IRS Rules for Rental Income if you Seldom Rent
California second home-owners benefit from the same federal tax incentives as those in other states, regardless of whether their fulltime residence is in California or not. Under federal tax law, the rate you pay depends on how much time you use the home for yourself -- including lending it to friends -- and how much time you rent it out at a fair market value. In fact, if you rent the house out fewer than 15 days a year, you can keep all the rental income, tax-free, regardless of how many days you use it yourself.
Internal Revenue Service rules for Rental Income if You Rent More Often
If you spend fewer than 14 days a year at your California home, or 10 percent of the time you rent it out, whichever is greater, you will have to report your second-home as a rental property and pay taxes on your rental income, although you may be able to deduct some expenses. If you use it more than 14 days a year, or 10 percent of the time you rent it out, the house will qualify as a residence. In this case, you will still have to report all your rental income on your federal tax return, but you can only deduct rental expenses up to the total amount of your rental income.
California Income Tax for Non-Residents
California income taxes are among the highest in the nation, and if you have a residence in another state, you will likely want to avoid paying income taxes in California. If the state considers you a non-resident, it will only tax your income derived from a California source -- in most cases for owners of second homes in California, this will likely be only the rental income you earn on the residence. Full-time residents, however, must pay state income taxes on every penny they earn, no matter where they earned it or what the source.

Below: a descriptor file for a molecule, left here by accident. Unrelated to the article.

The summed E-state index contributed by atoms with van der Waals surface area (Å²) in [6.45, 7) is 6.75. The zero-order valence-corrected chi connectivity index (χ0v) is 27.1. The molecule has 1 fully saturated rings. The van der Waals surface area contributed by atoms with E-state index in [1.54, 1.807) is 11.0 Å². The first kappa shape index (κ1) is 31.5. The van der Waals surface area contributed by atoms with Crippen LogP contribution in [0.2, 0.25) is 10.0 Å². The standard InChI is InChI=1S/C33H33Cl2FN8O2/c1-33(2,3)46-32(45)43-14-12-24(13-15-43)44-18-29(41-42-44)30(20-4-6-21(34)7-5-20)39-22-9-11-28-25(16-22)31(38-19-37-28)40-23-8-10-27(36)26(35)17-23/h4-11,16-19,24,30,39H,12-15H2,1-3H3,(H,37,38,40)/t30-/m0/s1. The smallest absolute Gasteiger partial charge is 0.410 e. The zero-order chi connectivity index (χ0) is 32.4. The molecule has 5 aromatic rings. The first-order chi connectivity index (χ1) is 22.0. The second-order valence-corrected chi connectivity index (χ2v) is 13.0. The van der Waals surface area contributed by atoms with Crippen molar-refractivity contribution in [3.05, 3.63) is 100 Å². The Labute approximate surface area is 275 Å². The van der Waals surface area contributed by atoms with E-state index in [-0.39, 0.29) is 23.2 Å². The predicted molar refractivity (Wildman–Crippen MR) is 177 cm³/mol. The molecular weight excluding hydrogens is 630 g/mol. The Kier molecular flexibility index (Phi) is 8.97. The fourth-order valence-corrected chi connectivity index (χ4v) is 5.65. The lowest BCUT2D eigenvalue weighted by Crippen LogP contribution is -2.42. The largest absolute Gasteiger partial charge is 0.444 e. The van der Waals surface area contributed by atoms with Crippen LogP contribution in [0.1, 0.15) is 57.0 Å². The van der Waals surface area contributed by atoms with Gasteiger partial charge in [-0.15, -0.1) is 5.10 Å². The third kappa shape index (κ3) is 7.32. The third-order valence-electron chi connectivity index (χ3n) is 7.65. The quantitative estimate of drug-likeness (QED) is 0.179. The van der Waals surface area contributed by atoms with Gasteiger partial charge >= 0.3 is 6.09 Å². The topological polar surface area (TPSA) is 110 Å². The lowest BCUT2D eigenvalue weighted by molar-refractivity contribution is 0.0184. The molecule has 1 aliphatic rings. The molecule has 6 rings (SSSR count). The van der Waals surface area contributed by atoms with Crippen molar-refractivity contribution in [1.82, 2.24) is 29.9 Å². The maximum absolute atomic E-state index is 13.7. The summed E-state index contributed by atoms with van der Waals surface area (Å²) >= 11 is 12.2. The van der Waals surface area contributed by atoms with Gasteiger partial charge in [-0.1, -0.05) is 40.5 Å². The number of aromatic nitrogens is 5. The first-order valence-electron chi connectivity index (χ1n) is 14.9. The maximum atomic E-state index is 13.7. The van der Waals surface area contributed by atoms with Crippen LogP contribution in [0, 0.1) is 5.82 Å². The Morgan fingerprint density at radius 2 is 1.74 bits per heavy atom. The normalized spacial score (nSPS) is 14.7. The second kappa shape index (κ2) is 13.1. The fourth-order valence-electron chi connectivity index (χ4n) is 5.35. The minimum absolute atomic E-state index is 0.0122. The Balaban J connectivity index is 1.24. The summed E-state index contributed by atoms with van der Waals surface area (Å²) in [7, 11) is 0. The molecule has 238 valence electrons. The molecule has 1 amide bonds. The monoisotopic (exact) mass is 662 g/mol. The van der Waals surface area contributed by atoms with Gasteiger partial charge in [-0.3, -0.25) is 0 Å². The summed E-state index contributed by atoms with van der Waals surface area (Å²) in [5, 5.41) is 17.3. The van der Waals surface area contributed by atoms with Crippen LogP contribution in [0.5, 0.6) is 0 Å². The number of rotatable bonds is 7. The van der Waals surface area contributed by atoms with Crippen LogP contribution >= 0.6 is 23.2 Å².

Income Tax Caveats
f the state Franchise Tax Board determines that, according to its definition, you are actually a full-time resident, you will have to pay the state's hefty income taxes on all of your income, including money you earn in other states. Unfortunately for owners of second homes in California, the definition of a full-time resident in California is a matter of interpretation. The law says that anyone who stays in California for any reason other than a temporary or transitory purpose is a legal resident and will be taxed as one. That means owning a second home in California can open you to a tax audit, and the state could determine you are a legal resident regardless of how you feel about the matter.
How to Avoid Paying California Income Taxes
Spending more than six months out of the year in your California home, storing large amounts of personal property there, or selling your residence in another state could put you at risk of being declared a full-time California resident. You should also avoid departing for vacations in other places from your California second home, especially if you plan to return to California afterward,